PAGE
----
Further to that point, Bundesliga rules are such that teams must be owned 50 per cent or more by their own supporters. There are the odd exceptions due to historical reasons – Wolfsburg have always been owned by Volkswagen, who maintain a 100% stake, whilst Bayer own the whole of Bayer Leverkusen.
The question therefore is – how can anyone challenge Bayern Munich? A glance at the 12 most expensive deals involving players moving between Bundesliga clubs illustrates the financial disparity perfectly. The three biggest deals are Gotze, Mario Gomez and Manuel Neuer – all Bayern Munich signings. Of the 12 as a whole, ten were Bayern Munich signings. And of the other two, one was Lukas Podolski – being sold back to 1.FC Koln after Bayern Munich had signed him three years earlier for what was at the time a joint Bundesliga-Bundesliga club record transfer.
The most obvious place for a challenge to Bayern Munich’s hegemony is likely to come from a wealthy benefactor who is willing to invest in spite of not owning a majority of the club’s shares. That is what took Hoffenheim from the eighth tier to the Bundesliga in ten years, thanks to the largesse of Dietmar Hopp. And so it is quite ironic that back at the height of Hoffenheim’s rise, in 2008, Bayern Munich general manager Uli Hoeness hit out at Hopp and said it was unfair to be competing against a “billionaire”.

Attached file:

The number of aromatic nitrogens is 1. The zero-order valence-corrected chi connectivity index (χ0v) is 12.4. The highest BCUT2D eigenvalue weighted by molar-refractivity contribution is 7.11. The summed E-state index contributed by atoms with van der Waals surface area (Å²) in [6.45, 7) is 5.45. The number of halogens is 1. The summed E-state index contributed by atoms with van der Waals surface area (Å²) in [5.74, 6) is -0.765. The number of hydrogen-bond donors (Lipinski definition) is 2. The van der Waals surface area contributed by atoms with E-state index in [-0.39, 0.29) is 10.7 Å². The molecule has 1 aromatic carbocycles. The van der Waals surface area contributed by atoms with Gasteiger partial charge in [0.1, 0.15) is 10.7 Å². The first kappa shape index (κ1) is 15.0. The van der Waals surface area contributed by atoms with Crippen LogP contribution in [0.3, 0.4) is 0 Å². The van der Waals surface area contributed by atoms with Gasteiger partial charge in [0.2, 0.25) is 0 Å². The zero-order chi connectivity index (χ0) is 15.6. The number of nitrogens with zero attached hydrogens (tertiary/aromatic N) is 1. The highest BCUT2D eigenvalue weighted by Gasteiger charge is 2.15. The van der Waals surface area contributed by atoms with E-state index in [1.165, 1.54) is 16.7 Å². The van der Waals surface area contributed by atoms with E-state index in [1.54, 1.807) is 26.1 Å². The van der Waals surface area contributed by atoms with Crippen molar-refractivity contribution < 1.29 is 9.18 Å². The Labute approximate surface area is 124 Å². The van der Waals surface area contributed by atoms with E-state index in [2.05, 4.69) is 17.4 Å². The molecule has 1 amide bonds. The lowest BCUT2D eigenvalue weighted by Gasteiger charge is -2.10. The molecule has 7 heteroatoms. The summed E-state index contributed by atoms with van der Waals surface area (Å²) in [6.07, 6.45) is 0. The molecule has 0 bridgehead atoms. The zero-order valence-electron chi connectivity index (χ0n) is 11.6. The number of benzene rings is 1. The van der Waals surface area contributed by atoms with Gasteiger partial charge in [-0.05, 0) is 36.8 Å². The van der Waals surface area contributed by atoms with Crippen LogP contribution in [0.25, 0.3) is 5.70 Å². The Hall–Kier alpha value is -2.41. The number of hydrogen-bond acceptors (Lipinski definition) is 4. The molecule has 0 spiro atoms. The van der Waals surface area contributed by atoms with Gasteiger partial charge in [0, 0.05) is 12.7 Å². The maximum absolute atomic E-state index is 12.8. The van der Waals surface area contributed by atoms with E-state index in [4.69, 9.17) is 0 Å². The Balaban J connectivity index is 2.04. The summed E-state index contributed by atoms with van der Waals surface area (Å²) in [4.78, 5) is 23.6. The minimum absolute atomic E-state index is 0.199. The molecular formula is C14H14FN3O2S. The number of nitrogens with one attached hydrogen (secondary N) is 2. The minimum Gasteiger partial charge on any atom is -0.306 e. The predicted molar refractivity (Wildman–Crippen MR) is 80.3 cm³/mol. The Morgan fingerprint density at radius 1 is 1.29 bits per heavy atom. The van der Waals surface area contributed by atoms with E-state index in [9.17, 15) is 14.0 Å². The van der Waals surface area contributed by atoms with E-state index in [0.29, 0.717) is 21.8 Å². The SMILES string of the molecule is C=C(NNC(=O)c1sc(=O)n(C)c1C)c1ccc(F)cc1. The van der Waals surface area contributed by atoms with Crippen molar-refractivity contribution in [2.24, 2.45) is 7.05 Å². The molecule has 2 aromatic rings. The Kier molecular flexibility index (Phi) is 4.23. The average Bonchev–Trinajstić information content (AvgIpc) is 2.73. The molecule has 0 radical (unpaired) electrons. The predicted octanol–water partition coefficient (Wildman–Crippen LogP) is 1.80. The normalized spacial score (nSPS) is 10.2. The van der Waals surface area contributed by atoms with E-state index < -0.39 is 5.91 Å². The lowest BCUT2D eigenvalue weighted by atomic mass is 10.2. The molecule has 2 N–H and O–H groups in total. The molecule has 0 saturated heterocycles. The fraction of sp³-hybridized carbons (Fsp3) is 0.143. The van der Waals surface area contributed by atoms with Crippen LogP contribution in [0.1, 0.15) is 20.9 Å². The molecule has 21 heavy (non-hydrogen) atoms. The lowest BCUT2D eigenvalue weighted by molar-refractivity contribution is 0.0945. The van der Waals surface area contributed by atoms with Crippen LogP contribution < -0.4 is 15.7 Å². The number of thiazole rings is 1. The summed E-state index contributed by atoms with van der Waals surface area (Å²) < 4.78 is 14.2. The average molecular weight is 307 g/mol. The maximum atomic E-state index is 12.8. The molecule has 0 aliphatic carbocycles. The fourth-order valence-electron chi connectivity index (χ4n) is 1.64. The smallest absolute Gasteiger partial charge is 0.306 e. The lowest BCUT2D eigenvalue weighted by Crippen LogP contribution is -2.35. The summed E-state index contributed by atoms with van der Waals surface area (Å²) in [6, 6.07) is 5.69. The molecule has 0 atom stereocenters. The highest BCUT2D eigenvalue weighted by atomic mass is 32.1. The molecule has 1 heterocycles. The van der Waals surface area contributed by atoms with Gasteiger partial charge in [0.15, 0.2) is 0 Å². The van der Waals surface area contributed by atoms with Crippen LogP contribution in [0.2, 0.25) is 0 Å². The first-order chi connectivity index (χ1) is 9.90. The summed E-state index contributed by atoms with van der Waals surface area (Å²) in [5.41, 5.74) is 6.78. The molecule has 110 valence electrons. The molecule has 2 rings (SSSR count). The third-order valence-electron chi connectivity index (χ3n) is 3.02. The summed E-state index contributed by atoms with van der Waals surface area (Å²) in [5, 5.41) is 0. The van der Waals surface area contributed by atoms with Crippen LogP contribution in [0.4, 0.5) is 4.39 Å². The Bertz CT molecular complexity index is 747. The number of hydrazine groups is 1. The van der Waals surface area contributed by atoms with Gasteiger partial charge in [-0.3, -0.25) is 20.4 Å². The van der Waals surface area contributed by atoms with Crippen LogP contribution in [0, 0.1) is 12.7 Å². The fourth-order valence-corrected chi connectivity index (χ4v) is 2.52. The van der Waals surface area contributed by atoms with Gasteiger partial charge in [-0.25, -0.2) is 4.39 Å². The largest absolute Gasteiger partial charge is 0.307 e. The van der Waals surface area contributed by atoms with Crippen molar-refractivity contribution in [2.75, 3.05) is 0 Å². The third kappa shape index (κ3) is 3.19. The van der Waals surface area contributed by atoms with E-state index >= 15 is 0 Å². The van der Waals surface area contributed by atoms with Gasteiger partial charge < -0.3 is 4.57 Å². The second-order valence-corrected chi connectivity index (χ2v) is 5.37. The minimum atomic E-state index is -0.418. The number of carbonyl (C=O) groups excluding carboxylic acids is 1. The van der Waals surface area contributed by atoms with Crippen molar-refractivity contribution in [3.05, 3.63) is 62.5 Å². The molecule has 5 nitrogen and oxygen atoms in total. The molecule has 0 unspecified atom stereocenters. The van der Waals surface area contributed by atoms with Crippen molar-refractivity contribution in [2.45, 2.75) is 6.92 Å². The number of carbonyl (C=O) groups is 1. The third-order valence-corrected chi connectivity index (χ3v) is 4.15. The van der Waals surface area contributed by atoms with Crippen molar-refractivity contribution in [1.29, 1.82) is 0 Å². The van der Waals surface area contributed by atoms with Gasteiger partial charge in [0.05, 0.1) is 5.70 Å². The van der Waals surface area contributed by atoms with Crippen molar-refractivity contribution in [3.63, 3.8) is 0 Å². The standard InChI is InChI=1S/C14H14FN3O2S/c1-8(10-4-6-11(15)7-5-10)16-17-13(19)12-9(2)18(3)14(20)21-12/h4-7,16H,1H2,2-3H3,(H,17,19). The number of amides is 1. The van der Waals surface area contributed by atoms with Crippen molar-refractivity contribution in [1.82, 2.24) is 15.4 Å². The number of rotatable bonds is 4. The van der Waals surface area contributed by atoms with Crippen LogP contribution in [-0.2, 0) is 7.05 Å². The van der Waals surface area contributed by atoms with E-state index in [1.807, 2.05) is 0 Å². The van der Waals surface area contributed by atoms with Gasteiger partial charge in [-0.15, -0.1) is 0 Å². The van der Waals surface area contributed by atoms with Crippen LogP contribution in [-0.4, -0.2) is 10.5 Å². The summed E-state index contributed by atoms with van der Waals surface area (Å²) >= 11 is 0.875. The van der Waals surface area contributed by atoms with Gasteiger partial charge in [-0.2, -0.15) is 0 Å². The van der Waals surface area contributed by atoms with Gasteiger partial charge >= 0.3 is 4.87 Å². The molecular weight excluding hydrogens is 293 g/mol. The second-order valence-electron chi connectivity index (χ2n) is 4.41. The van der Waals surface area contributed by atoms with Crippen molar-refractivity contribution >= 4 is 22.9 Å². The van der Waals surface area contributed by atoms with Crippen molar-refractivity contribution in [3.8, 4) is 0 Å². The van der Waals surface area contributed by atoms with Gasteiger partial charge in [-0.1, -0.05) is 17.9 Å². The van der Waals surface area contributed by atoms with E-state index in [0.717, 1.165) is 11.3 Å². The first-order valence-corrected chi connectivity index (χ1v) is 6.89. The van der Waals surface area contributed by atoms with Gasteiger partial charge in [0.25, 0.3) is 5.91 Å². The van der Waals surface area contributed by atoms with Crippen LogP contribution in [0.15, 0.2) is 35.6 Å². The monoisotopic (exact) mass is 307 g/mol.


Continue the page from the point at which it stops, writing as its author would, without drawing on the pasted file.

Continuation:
“I rate Mr. Hopp and the model in Hoffenheim very much. But in comparison to so called underdogs such as Kaiserlautern in the past, this is something completely different”, said Hoeness. “If Mr. Hopp invested his money in Bielefeld tomorrow, Hoffenheim would be playing in the second or third tier again and Bielefeld would be where they are now. FC Bayern are playing against a billionaire.”
The very same Hoeness was only recently lamenting the lack of competitiveness in the Bundesliga. "There has been a huge dip in the competitiveness of the league and we can't be happy with that. We've got to analyse why that is the case. We see the need for action. It is not on that we see such results."
Some of Bayern Munich’s wins in 2012/13 illustrate the lack of competition. Stuttgart, Hannover, Wolfsburg and Werder Bremen were beaten 6-1, Hannover and Fortuna Dusseldorf 5-0, and Hamburg 9-2. A formerly competitive league, with five champions in eight seasons between 2004 and 2011, it now threatens to be a procession in future years. Bayern Munich cannot be reproached morally – they have done nothing wrong as such, and it is no crime to be much more successful financially and on a sporting level than other teams. But their self-perpetuating domination is bad for sport – the very basis of which rests on competition. Without that, success is meaningless. That is the biggest danger in the years ahead for Bayern Munich – the devaluation of their hard won success; and by extension the Bundesliga itself.